Pudgy Humanity’s Scary Side Effect
Pudgy Humanity’s Scary Side Effect, A study determines the collective extra weight that the human race is carrying around. Forty years ago, obesity was a small concern — if one at all — to governments, health care professionals and individuals. Today, obesity rates have skyrocketed around the globe and present one of the single biggest challenges, both nutritionally and economically, in recent history.
Nearly 14 percent of women in the world are considered obese, up from 7.9 percent in 1980. Among men, 10 percent are obese, up from 5 percent in 1980. The Centers for Disease Control and Prevention (CDC) predicts the obesity rate will jump from 36 percent in 2012 to 42 percent by 2030. Around the world, 10 percent of adults are obese, and an estimated 3 million deaths worldwide are caused every year by obesity-related illnesses. In the U.S., 70 percent of adults and 17 percent of teens and children are either overweight or obese.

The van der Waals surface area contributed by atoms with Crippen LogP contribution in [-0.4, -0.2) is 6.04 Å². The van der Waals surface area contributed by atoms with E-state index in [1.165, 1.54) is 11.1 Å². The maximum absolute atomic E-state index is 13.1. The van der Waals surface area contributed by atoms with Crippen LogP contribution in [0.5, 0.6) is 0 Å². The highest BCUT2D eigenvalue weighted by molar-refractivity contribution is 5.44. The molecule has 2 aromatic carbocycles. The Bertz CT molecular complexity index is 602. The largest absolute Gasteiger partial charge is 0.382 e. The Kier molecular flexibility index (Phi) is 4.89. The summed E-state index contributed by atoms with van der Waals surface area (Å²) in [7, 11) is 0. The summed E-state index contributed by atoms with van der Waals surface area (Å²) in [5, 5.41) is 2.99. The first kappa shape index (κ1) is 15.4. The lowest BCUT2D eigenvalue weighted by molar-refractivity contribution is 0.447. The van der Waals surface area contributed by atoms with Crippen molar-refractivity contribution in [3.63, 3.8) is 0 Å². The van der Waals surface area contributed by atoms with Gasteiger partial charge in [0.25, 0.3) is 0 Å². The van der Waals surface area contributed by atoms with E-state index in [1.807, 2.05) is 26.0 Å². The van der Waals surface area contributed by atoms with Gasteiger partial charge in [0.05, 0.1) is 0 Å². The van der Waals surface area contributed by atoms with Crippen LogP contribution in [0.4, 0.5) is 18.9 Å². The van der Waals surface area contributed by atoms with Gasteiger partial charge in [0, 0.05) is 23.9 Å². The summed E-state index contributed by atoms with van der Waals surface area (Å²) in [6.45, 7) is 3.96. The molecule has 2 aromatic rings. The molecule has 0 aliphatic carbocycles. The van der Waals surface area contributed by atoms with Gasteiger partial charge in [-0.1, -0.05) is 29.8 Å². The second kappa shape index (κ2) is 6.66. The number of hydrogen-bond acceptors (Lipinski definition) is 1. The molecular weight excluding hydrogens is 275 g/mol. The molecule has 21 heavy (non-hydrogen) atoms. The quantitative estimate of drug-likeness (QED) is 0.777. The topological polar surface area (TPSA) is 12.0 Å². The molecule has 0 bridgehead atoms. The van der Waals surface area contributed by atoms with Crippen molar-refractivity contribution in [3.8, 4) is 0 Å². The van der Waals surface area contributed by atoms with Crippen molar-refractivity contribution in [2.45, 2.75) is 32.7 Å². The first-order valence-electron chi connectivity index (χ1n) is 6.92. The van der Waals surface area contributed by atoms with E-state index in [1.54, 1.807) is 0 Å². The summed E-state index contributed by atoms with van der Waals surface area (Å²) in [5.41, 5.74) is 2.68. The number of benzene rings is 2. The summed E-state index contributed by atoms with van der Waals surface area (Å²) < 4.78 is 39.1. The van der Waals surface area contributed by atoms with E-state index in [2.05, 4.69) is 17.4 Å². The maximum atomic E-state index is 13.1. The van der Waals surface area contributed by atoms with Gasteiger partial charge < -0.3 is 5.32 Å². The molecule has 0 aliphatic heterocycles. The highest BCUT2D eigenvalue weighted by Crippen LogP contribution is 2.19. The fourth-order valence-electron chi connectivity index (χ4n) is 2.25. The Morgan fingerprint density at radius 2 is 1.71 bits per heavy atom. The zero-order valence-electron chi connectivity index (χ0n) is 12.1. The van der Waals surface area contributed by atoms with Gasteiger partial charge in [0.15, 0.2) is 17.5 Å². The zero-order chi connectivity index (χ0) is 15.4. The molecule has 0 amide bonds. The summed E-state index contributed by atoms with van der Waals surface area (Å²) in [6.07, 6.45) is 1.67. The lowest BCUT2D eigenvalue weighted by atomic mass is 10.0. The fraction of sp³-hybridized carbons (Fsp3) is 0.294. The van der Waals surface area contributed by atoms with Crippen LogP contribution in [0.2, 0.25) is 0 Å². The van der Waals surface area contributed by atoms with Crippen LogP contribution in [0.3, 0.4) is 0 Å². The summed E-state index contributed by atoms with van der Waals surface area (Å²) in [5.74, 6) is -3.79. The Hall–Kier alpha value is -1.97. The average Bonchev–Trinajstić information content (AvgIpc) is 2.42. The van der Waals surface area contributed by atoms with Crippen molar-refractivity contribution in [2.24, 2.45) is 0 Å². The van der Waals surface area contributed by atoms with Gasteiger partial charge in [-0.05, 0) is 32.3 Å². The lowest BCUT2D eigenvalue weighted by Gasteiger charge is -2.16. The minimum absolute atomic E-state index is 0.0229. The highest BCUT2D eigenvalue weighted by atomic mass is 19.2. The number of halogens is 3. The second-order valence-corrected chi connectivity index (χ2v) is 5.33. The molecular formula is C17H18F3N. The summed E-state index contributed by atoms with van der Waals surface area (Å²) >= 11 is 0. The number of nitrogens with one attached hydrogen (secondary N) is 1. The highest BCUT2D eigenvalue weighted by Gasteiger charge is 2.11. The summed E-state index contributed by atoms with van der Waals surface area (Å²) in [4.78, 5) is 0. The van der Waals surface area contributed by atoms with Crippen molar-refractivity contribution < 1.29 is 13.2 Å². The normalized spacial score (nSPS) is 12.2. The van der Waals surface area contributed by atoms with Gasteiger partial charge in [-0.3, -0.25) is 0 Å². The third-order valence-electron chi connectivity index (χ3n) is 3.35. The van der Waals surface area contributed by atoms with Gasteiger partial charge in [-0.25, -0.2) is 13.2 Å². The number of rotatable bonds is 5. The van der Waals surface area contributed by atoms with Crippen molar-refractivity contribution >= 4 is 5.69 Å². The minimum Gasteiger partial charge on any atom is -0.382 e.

One health study determined that humanity is 17 million tons (15 million metric tons) overweight. Exactly how big is that? Imagine an extra 242 million people of average body mass living on the planet.
The cost of treating obesity-related illnesses like heart disease and diabetes in the U.S. equals $147 billion every year — that’s almost one-fifth of the country’s total health expenditures. The CDC defines adult obesity as having a body mass index (BMI) of 30 or higher. The CDC considers adults with a BMI of 18.5 to 24.9 a “healthy weight.”
Marion Nestle, a professor of nutrition, food studies and public policy at New York University, and one of the leading nutritional experts in the nation, has been trying to change how people eat for years. She’s written many books on the food industry, detailing how government policy has become intertwined with food choice and obesity. One of the arguments she makes in her latest book, “Why Calories Count,” focuses on the impact Wall Street has made on food companies and ultimately what people consume. Obesity rates started to rise in the 1980s, she says in the accompanying video, largely because of demands Wall Street placed on food makers.